One of the critical decisions a person has to make when setting up their estate plan is who to name as their agent to carry out their wishes and manage their assets in the event of death or disability. There are several agent functions to be concerned with, including: Executor of your Will; Successor Trustee of your Trust; Agent under your Durable Power of Attorney; and Agent under your Healthcare Directives.
In most cases, your agents are set up as your spouse being the first nominee and some combination of your children as secondary nominee(s). Much thought must be given to the appointment of your agent as they will be in charge of your affairs. Selecting people with good business judgment is important as well as selecting people with good temperaments. Since the agent will be called upon to serve during a time of crisis (usually at death or disability), you must make sure the person you name can handle the pressures that such situations bring about. The last thing you want to happen is to create a situation where your family is in conflict regarding your wishes. For this reason, many people elect to name non-family members as their agents.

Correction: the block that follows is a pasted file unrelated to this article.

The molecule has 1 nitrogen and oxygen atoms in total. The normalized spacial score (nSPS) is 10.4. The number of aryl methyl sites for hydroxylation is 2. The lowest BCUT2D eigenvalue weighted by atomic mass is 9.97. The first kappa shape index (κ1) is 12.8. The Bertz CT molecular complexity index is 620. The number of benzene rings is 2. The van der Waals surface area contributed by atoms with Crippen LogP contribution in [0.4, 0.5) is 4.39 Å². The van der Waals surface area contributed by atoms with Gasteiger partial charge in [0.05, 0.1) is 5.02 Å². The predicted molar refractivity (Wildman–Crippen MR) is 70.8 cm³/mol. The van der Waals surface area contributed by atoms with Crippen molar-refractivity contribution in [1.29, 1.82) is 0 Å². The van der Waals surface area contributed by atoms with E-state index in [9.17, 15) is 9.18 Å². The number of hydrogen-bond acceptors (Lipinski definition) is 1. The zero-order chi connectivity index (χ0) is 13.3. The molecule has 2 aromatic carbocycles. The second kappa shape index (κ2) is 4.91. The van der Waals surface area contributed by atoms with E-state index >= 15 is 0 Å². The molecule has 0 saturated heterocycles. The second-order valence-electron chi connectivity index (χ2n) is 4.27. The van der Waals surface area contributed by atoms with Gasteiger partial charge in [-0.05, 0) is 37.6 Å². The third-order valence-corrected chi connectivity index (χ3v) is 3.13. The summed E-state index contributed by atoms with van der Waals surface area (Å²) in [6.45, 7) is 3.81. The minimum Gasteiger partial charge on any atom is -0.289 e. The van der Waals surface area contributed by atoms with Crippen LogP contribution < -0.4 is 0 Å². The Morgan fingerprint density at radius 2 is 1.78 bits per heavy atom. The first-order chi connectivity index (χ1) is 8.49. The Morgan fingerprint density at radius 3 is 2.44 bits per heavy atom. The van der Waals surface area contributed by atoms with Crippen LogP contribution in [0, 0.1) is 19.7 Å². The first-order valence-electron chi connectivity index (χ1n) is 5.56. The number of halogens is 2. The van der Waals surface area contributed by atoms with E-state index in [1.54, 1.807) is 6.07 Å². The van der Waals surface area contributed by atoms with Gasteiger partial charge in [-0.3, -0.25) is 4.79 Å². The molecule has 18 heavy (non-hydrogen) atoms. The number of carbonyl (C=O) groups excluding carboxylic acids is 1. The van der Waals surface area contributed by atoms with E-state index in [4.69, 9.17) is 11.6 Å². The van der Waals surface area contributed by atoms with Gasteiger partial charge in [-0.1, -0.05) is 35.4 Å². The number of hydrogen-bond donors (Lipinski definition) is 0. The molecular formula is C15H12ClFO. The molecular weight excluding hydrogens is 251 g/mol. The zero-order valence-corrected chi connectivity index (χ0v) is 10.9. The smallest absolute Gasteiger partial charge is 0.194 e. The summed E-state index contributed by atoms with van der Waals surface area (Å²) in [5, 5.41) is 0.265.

Some of my clients do not have suitable family members to name as their agents. In such cases, you can look to corporate agents such as trust departments or private trust companies. In my experience, these companies are a good choice as they administer your wishes according to your documents and without the emotional attachment that comes with naming a family member. The downside to corporate agents is they charge a fee for their service. Generally speaking, the fees are around 1% per year for the assets under management. Close friends or your attorney or accountant can also be given consideration, although, in my experience, corporate agents are a better option.
There are many important decisions to make when setting up your estate plan. Perhaps the single most important decision is who to name as your agent. For this reason, you should spend a lot of time considering the options so as to protect your wishes as well as to facilitate family harmony.
Adam Williams is the managing partner at Farrar & Williams, PLLC, a law firm limiting its practice to trusts, estate planning, and elder law, located on the 2nd floor of the Bear State Bank building, 135 Section Line Road, Hot Springs, Arkansas, and can be reached at (501)525-4401 or at email@example.com . The firm’s website is www.farrarwilliams.com .
By: Manda Bass